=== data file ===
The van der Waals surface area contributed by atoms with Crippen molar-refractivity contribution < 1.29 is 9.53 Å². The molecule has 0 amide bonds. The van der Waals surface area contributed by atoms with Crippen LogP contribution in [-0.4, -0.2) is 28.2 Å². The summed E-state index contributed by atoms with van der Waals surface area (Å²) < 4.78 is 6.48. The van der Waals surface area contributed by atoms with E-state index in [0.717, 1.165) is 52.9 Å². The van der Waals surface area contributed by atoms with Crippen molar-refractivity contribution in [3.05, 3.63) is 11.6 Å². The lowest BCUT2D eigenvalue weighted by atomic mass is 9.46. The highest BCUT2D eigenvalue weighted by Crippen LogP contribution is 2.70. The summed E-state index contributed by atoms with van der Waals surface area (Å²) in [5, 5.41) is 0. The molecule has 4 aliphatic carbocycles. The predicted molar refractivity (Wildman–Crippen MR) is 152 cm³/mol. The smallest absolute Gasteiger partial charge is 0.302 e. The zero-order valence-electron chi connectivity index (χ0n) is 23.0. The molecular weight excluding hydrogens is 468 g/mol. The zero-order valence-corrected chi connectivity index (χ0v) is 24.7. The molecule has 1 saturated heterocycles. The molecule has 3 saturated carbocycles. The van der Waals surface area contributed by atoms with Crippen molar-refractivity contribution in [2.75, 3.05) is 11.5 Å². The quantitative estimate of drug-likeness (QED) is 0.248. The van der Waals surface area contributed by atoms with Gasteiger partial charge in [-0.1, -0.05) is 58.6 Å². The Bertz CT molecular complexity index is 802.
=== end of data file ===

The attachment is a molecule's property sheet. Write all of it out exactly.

The van der Waals surface area contributed by atoms with Crippen molar-refractivity contribution < 1.29 is 9.53 Å². The molecule has 0 amide bonds. The van der Waals surface area contributed by atoms with Crippen LogP contribution in [-0.4, -0.2) is 28.2 Å². The summed E-state index contributed by atoms with van der Waals surface area (Å²) < 4.78 is 6.48. The van der Waals surface area contributed by atoms with E-state index in [0.717, 1.165) is 52.9 Å². The van der Waals surface area contributed by atoms with Crippen molar-refractivity contribution in [3.05, 3.63) is 11.6 Å². The lowest BCUT2D eigenvalue weighted by atomic mass is 9.46. The highest BCUT2D eigenvalue weighted by Crippen LogP contribution is 2.70. The summed E-state index contributed by atoms with van der Waals surface area (Å²) in [5, 5.41) is 0. The molecule has 4 aliphatic carbocycles. The predicted molar refractivity (Wildman–Crippen MR) is 152 cm³/mol. The smallest absolute Gasteiger partial charge is 0.302 e. The zero-order valence-electron chi connectivity index (χ0n) is 23.0. The molecular weight excluding hydrogens is 468 g/mol. The zero-order valence-corrected chi connectivity index (χ0v) is 24.7. The molecule has 1 saturated heterocycles. The molecule has 3 saturated carbocycles. The van der Waals surface area contributed by atoms with Crippen molar-refractivity contribution in [2.75, 3.05) is 11.5 Å². The quantitative estimate of drug-likeness (QED) is 0.248. The van der Waals surface area contributed by atoms with Gasteiger partial charge in [-0.1, -0.05) is 58.6 Å². The Bertz CT molecular complexity index is 802.